See also: Instrument
instrument (plural instruments)
- A device used to produce music.
- The violinist was a master of her instrument.
- 1568, William Cornishe [i.e., William Cornysh], “In the Fleete Made by Me William Cornishe otherwise Called Nyshwhete Chapelman with the Most Famose and Noble Kyng Henry the VII. His Reygne the XIX. Yere the Moneth of July. A Treatise betwene Trouth, and Information.”, in John Skelton, J[ohn] S[tow], editor, Pithy Pleasaunt and Profitable Workes of Maister Skelton, Poete Laureate, Imprinted at London: In Fletestreate, neare vnto Saint Dunstones Churche by Thomas Marshe, OCLC 54747393; republished as Pithy Pleasaunt and Profitable Workes of Maister Skelton, Poete Laureate to King Henry the VIIIth, London: Printed for C. Davis in Pater-noster Row, 1736, OCLC 731569711, page 290:
- The Harpe. […] A harper with his wreſt maye tune the harpe wrong / Mys tunying of an Inſtrument ſhal hurt a true ſonge
- A means or agency for achieving an effect.
- 1905, Baroness Emmuska Orczy, chapter 1, in The Tremarn Case:
- “There the cause of death was soon ascertained ; the victim of this daring outrage had been stabbed to death from ear to ear with a long, sharp instrument, in shape like an antique stiletto, which […] was subsequently found under the cushions of the hansom. […]”
- A measuring or displaying device.
- The instrument detected an increase in radioactivity.
- A tool, implement used for manipulation or measurement.
- The dentist set down his tray of instruments. The scientist recorded the temperature with a thermometer but wished he had a more accurate instrument."
- (law) A legal document, such as a contract, deed, trust, mortgage, power, indenture, or will.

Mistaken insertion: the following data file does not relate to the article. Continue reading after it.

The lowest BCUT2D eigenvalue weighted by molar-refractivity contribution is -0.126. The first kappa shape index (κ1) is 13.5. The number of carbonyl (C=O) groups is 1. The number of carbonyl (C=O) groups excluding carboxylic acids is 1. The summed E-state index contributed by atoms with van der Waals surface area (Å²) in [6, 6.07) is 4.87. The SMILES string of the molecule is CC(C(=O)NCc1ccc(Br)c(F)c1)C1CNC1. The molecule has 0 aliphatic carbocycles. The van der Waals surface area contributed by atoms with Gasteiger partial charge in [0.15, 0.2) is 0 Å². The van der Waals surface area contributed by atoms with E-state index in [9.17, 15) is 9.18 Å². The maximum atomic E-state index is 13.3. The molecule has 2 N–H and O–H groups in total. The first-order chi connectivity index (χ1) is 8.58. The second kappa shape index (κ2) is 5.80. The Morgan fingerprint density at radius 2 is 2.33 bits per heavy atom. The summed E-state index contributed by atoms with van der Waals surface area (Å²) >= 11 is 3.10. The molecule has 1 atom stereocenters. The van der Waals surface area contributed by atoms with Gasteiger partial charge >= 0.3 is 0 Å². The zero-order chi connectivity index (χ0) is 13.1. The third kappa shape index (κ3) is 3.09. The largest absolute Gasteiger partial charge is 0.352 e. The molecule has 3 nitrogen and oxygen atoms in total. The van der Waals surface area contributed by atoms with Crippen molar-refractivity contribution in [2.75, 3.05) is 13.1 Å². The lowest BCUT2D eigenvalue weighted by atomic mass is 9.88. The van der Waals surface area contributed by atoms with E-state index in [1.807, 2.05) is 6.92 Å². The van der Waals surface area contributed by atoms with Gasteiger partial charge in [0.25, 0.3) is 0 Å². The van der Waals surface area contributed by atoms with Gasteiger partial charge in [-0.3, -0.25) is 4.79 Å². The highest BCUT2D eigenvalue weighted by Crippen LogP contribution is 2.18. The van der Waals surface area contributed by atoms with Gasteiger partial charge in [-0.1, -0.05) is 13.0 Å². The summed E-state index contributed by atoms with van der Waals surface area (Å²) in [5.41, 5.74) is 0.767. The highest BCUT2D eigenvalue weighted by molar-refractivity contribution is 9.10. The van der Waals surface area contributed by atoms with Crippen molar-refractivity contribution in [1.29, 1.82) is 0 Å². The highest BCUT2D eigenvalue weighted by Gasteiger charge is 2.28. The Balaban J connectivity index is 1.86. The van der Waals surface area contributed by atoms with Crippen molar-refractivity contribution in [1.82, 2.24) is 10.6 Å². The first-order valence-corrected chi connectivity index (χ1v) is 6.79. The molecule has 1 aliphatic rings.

- A bond indenture is the instrument that gives a bond its value.
- Negotiable instruments are the foundation of the debt markets.
- (figuratively) A person used as a mere tool for achieving a goal.
- Or useful serving man and instrument, / To any sovereign state.
- The bold are but the instruments of the wise.
- See also Thesaurus:instrument
Terms derived from instrument
person used as a mere tool
- The translations below need to be checked and inserted above into the appropriate translation tables, removing any numbers. Numbers do not necessarily match those in definitions. See instructions at Wiktionary:Entry layout#Translations.
Translations to be checked
- (transitive) To apply measuring devices.
- (transitive) To devise, conceive, cook up, plan.
- To perform upon an instrument; to prepare for an instrument.
- a sonata instrumented for orchestra
- (to apply measuring devices): measure, supervise
- (to devise, conceive):
- (to perform on an instrument): play
- (to prepare for an instrument): arrange
instrument m (plural instruments)
- “instrument” in le Trésor de la langue française informatisé (The Digitized Treasury of the French Language).
- A tool or device used for manipulation, especially for medical and scientific uses.
- A device used to produce music; a musical instrument.
- A weapon.
- A siege engine.
- A legal document, such as a contract, deed or will.
- The means by which one reaches an end or effect.
- A body part that performs a certain function; an organ.
- The human body as a whole
- One of the five senses
- English: instrument
- “instrū̆ment (n.)” in MED Online, Ann Arbor, Mich.: University of Michigan, 2007, retrieved 2018-04-02.
instrument m (plural instrumens)
- an instrument
- an instrument
Declension of instrument